Monday 6 March 2023

Iranian Immigrant and Entrepreneur: “I Recommend Every Parent Consider Taking Their Kids Out of Public Schools” (VIDEO)

 Patrick Bet-David is an author and entrepreneur with a story of the American dream.  He immigrated to America when he was 10 years old when his parents fled Iran as refugees during the Iranian revolution.  After receiving U.S. citizenship, Bet-David  joined the military where he served in the 101st Airborne. After leaving the military, he began a career in the financial services industry before launching his own venture,  PHP Agency Inc., an insurance sales, marketing and distribution company.

On a recent podcast, Bet-David shared his reasoning for why parents should remove their children from the public school system.

Bet-David shares:

I recommend every parent consider taking their kids out of public schools and putting it (them) in private schools or home schooling if you can afford it.

English teachers…out of 100 teachers in America, 97 were Democrats, 3 were Republicans in public school.

Health teachers in America, out of 100, 99 Democrats, 1 Republican.

Math and Science teachers. Out of 100, based on contributions, 87 Democrat, 13 Republican.

That is a monopoly. It’s not a 50/50, okay.

Private schools are not 80% Republican, 70% Republican or 60% Republican.

They’re still 60% Democrat. Because most teachers are not making enough money where their policies would be policies to vote on maybe on one side.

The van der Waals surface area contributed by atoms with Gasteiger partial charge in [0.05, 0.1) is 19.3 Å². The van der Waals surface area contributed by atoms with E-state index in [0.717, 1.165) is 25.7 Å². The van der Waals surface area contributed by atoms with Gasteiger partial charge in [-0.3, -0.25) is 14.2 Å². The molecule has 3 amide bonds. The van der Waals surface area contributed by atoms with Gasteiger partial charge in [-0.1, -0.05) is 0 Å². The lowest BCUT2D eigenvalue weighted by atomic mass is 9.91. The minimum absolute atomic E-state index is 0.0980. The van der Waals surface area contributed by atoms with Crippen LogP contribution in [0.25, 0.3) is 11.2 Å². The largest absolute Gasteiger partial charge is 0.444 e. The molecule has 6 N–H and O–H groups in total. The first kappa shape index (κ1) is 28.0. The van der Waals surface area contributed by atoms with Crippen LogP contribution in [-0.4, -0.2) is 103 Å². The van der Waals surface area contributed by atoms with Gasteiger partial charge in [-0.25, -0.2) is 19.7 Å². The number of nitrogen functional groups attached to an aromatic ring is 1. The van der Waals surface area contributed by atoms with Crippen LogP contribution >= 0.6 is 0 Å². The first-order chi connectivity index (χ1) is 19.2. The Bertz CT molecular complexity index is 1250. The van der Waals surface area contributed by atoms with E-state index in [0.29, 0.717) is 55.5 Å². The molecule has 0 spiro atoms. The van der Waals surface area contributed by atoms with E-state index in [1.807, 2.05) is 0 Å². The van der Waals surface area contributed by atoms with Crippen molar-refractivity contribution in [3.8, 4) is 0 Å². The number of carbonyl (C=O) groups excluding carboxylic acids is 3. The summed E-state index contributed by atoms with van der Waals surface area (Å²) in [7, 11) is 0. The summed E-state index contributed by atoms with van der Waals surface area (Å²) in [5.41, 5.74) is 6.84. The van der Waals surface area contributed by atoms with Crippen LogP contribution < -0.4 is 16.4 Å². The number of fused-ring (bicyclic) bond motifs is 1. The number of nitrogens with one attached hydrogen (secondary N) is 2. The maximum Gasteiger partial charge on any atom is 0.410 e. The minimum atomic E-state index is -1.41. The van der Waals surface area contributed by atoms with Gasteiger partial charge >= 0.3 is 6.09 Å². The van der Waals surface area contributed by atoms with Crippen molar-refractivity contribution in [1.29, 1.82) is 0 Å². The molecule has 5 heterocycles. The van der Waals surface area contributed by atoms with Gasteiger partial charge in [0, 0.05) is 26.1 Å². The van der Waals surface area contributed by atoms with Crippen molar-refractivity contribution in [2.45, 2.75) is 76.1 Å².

60% of teachers in private schools are still Democrats, but it’s a little bit more of a balance situation.

Prior Verdant Labs past research showed political leanings based on contributions.

Image: Verdant Labs


Verdan Labs reports, “This analysis is possible because the Federal Election Commission (FEC) provides data that reveals who made what contribution to which political campaign, when they contributed, how much they contributed, what they call their occupation, and other info. We aggregated that data and applied a simple formula for each occupation. A caveat with this methodology is that we assume Democrats and Republicans contribute at a similar rate to each other within each profession. In other words, we assume that a 75 / 25 split of contributions by Democratic teachers vs. Republican teachers translates to a 75 / 25 split of Democrat vs. Republican teachers in the general populace. If it’s actually the case that, say, Republican teachers are looser with their wallets and have a higher per capita contribution rate, our ratio for that profession will be a bit skewed. Thus, the ratios should be viewed as approximate.”

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